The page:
Fit Life Essentials for Real Life

The Forgotten Side of Fat Loss

Most fat loss plans focus on the mechanics of physical change.  What to eat?  How much?  When?  What kind of workouts?  For how long? All very important questions.  And also a bit fun to think about, right?  There’s so much potential.

But here’s the problem: the mechanics of fat loss account for maybe 10% of long term success.

Today I want to talk about the forgotten side of fat loss.  It’s our mindset, and it drives our lifelong relationship with food. Call it whatever you like – thoughts, beliefs, desires, outlook, attitude, emotions – but it’s the most important part of the fat loss equation, and it doesn’t get the love it should.


Imagine planning a move to a new city.  It’s a beautiful place, and you think you’ll really like it.

As you plan the move, would you focus mostly on the vehicle that will get you there?  Because, you know, you can figure out the rest once you arrive?

Let’s say you’re going by plane.  What kind of plane will it be?  Where will you sit?  What route will the pilot take?  What drinks will you have?  How long is that flight?  Should you fly through Chicago or Denver?

This is crazy, right?  You might give a little thought to choosing a flight, making reasonable plans for timing, convenience, comfort, and personal preferences.  Most of the planning, though, will focus on your new environment.  What do you need in a neighborhood?  Where will you live?  Most important: what will make you happy?

Making short-term fat loss plans without thinking of your long-term needs, desires, and personal challenges is a lost cause.  It’s like focusing on the mechanics of a trip and treating the destination as an afterthought.


Whether we want to admit it or not, it’s often not hunger that drives us to eat.  Rather, our emotions, habits, and thoughts can play a significant role.

I’m an emotional eater, so I think of the way I’ve often eaten because I’m bored,  anxious, or depressed. Sometimes it’s the draw of wanting the pleasure of something delicious, or of being social.  Eating can be a pleasant excuse to procrastinate.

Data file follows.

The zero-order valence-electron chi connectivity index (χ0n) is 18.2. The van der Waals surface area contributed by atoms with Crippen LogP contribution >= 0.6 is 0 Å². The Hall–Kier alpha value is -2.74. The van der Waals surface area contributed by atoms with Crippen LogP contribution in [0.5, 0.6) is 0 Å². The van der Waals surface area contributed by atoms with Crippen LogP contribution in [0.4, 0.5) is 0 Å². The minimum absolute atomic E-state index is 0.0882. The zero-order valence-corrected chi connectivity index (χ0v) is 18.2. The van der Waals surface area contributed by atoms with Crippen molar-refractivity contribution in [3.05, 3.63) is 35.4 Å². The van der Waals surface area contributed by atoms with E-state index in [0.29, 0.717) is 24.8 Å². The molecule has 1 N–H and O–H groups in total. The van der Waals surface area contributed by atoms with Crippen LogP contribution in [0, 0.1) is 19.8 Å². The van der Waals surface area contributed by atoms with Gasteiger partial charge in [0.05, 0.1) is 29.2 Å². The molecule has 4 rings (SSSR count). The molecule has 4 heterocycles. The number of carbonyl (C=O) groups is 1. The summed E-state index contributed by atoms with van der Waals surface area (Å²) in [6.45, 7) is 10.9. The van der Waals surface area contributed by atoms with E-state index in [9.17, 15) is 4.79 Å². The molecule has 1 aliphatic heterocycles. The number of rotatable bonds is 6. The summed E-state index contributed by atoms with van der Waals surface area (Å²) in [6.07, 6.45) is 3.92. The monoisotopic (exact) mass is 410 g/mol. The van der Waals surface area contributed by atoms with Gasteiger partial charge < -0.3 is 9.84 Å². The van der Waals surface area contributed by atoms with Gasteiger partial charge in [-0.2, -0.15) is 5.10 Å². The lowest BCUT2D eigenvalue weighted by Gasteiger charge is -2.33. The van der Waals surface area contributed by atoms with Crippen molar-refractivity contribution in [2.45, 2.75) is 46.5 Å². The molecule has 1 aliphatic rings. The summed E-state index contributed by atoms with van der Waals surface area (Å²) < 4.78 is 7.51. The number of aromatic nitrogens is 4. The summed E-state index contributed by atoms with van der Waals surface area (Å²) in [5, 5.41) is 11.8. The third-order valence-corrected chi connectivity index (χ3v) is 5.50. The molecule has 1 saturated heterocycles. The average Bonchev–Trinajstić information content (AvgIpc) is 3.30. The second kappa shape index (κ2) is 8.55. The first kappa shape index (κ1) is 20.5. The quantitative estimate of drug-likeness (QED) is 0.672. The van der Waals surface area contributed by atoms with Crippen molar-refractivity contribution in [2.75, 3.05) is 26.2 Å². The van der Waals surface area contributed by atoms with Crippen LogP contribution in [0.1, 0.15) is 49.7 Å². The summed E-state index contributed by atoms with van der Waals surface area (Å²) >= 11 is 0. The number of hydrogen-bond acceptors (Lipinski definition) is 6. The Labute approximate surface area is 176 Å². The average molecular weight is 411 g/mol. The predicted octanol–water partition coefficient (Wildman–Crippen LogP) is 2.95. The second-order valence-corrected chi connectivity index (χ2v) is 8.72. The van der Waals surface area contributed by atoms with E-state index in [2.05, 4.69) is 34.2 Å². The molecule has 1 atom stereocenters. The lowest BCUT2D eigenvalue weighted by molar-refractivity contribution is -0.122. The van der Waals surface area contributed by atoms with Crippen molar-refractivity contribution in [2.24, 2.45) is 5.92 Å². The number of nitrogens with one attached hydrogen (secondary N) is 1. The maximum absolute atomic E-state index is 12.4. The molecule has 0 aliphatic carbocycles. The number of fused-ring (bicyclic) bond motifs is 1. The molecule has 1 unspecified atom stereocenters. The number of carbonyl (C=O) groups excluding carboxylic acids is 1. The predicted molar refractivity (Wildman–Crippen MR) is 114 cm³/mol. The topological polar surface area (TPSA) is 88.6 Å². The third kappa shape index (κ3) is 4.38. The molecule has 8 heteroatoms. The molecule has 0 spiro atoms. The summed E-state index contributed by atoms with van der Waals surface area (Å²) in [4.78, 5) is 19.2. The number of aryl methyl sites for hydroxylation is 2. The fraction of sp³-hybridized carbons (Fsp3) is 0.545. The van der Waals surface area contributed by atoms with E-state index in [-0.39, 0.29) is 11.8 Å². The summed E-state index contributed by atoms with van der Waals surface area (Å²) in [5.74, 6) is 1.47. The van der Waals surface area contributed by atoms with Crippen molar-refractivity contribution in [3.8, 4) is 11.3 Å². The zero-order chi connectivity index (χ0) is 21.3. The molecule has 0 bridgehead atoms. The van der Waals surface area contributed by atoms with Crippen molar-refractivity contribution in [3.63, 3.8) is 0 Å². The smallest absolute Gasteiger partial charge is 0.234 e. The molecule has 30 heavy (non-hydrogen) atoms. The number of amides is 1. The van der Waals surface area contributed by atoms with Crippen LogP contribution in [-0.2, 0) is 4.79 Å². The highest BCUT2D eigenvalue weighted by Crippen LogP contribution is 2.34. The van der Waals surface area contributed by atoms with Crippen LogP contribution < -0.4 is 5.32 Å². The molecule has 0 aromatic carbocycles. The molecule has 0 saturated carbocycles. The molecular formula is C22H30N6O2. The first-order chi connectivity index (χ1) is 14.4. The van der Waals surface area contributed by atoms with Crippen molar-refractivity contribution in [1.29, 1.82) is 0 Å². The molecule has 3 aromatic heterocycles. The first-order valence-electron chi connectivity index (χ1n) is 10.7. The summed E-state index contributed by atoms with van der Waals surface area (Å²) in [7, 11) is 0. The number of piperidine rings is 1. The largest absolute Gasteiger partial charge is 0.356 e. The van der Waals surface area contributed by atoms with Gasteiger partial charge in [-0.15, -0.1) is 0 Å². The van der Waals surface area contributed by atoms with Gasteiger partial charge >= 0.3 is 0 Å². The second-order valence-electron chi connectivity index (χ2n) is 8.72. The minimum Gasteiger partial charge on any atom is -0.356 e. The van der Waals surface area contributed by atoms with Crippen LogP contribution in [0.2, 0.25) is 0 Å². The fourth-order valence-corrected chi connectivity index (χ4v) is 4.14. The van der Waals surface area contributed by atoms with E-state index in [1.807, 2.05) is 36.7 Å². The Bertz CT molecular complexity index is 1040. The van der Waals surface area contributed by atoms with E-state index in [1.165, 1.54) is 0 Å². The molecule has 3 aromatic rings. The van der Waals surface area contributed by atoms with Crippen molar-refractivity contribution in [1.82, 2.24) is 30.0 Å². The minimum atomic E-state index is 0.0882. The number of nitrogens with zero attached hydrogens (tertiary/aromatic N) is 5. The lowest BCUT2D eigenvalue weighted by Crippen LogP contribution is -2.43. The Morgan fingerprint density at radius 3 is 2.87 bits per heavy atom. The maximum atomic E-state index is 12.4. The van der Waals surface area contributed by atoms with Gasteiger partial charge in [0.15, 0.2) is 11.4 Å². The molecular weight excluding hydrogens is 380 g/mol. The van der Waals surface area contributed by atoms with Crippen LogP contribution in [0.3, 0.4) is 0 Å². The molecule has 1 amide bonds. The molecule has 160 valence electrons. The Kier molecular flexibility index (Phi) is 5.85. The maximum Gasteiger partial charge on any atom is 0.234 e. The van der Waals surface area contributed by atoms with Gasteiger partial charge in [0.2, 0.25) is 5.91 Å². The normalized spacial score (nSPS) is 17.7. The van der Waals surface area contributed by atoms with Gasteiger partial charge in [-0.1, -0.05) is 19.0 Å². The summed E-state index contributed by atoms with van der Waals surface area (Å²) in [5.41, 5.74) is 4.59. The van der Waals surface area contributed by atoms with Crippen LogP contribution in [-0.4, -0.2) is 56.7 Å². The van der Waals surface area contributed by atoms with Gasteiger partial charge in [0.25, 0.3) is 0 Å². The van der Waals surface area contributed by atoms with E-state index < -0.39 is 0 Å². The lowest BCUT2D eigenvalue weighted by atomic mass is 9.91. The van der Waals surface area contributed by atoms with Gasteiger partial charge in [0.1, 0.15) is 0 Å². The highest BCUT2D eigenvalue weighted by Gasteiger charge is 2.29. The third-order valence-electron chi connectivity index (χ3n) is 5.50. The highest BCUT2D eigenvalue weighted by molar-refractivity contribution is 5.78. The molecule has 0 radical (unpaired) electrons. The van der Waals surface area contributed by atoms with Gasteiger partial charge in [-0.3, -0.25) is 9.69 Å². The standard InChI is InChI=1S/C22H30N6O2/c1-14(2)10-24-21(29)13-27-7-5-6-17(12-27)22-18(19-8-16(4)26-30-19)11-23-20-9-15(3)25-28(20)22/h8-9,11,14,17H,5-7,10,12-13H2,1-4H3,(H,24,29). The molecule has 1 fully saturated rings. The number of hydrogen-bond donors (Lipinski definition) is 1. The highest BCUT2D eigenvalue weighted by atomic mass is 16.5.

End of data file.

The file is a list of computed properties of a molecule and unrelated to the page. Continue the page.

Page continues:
Habits may play a significant role in our relationship with food.  So many of us have patterns we carry out when certain triggers appear.  For example, that 30 minute period after getting home in the evening has been a powerful trigger for many a snack I didn’t really want to eat.

Deeply held beliefs can also tempt us to eat when we otherwise wouldn’t. An example is the food version of the dreaded Fear of Missing Out (FOMO).  Food FOMO is the idea that we’ve got to eat because if we don’t, we’ll miss out on something really important.  

Food FOMO is behind the ridiculous idea that it’s not only ok, but expected, to chow on candy on Easter or Halloween.  As if candy isn’t available 365 days a year if we want to buy it.  

It’s so, so hard, but it is possible to develop a healthy mindset around food.  Mindfulness work can do wonders to help manage emotions without using food as a crutch.  Habit work can be a reset button to release routines that don’t serve us well.  We can be on the lookout for FOMO thinking and intervene before we eat something we didn’t really want.  

Here’s one little FOMO mantra that’s really helped me anytime I come upon an opportunity to eat something I’d rather not (where the opportunistic goodie is “X”):

I can have X anytime.  I can go to the store/restaurant and buy X; I can make X or something similar; there will always be something like it accessible.  I’ll enjoy X when it makes sense, and when it’s really worth it. 

This is ultimately where we want to be, right?  We eat when we’re hungry, enjoy foods we like, and avoid thoughts and behaviors that feel destructive.


There’s a popular school of thought today that fat loss diets are a bad thing – that all we need is to change our habits, develop a positive body image, or make tiny changes that will get us there over the long run. 

That’s not at all what I’m suggesting.  Everyone is different, and an aggressive fat loss diet may be just the thing for you. 

What I’m suggesting is simply that we rearrange our thinking.  Our natural instinct is to focus on the short term, so I’m suggesting we instead look at fat loss the way we might plan a trip.  Think first of the destination, then plan specifically how you’ll get there.

As a starting point, here’s a checklist of questions to ask to get a sense of mindset issues that may need some attention to ensure long term fat loss success:

  • Why do you want to change your body?
  • Are your goals coming from a place of good energy (becoming more awesome) or negativity (hating what you see)? 
  • What kinds of food and/or meals make you happy? 
  • What foods are non-negotiable – foods you can’t imagine living with/without?
  • Would you describe your relationship with food as —
    • Warm and fuzzy?  You love food and food loves you.
    • A marriage of necessity? You can take it or leave it.
    • Love and hate?  Charged with emotion, regret, and/or negativity at times.
  • What’s your greatest challenge around food?

These questions, of course, are just a starting point for mindset work.  And let’s be honest – mindset work is messy and difficult, which is one reason it’s so tempting to focus on a meal plan or workouts.  That’s actually the “easy” part!  If we can just start to look at our meal plans or workouts through a mindset lens, though, we’ll be ahead of the game.

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